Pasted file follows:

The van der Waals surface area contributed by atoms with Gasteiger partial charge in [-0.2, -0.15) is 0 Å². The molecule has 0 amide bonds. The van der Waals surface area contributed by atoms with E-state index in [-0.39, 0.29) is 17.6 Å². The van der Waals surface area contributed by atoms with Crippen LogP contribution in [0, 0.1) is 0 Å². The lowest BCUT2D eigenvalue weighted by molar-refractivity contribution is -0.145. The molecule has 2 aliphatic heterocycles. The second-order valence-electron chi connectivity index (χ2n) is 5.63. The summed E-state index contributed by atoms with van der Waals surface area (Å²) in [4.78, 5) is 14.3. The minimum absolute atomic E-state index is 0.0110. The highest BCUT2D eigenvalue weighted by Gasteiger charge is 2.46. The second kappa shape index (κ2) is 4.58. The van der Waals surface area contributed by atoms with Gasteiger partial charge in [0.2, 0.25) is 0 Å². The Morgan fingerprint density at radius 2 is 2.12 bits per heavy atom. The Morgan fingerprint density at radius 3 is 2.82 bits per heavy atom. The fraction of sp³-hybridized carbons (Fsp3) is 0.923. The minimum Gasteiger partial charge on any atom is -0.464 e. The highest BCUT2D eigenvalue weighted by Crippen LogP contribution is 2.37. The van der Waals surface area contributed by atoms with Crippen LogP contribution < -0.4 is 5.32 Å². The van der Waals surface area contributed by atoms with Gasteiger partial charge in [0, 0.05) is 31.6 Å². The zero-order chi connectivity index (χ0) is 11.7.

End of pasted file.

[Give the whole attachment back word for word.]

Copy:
The van der Waals surface area contributed by atoms with Gasteiger partial charge in [-0.2, -0.15) is 0 Å². The molecule has 0 amide bonds. The van der Waals surface area contributed by atoms with E-state index in [-0.39, 0.29) is 17.6 Å². The van der Waals surface area contributed by atoms with Crippen LogP contribution in [0, 0.1) is 0 Å². The lowest BCUT2D eigenvalue weighted by molar-refractivity contribution is -0.145. The molecule has 2 aliphatic heterocycles. The second-order valence-electron chi connectivity index (χ2n) is 5.63. The summed E-state index contributed by atoms with van der Waals surface area (Å²) in [4.78, 5) is 14.3. The minimum absolute atomic E-state index is 0.0110. The highest BCUT2D eigenvalue weighted by Gasteiger charge is 2.46. The second kappa shape index (κ2) is 4.58. The van der Waals surface area contributed by atoms with Gasteiger partial charge in [0.2, 0.25) is 0 Å². The Morgan fingerprint density at radius 2 is 2.12 bits per heavy atom. The Morgan fingerprint density at radius 3 is 2.82 bits per heavy atom. The fraction of sp³-hybridized carbons (Fsp3) is 0.923. The minimum Gasteiger partial charge on any atom is -0.464 e. The highest BCUT2D eigenvalue weighted by Crippen LogP contribution is 2.37. The van der Waals surface area contributed by atoms with Crippen LogP contribution < -0.4 is 5.32 Å². The van der Waals surface area contributed by atoms with Gasteiger partial charge in [0, 0.05) is 31.6 Å². The zero-order chi connectivity index (χ0) is 11.7.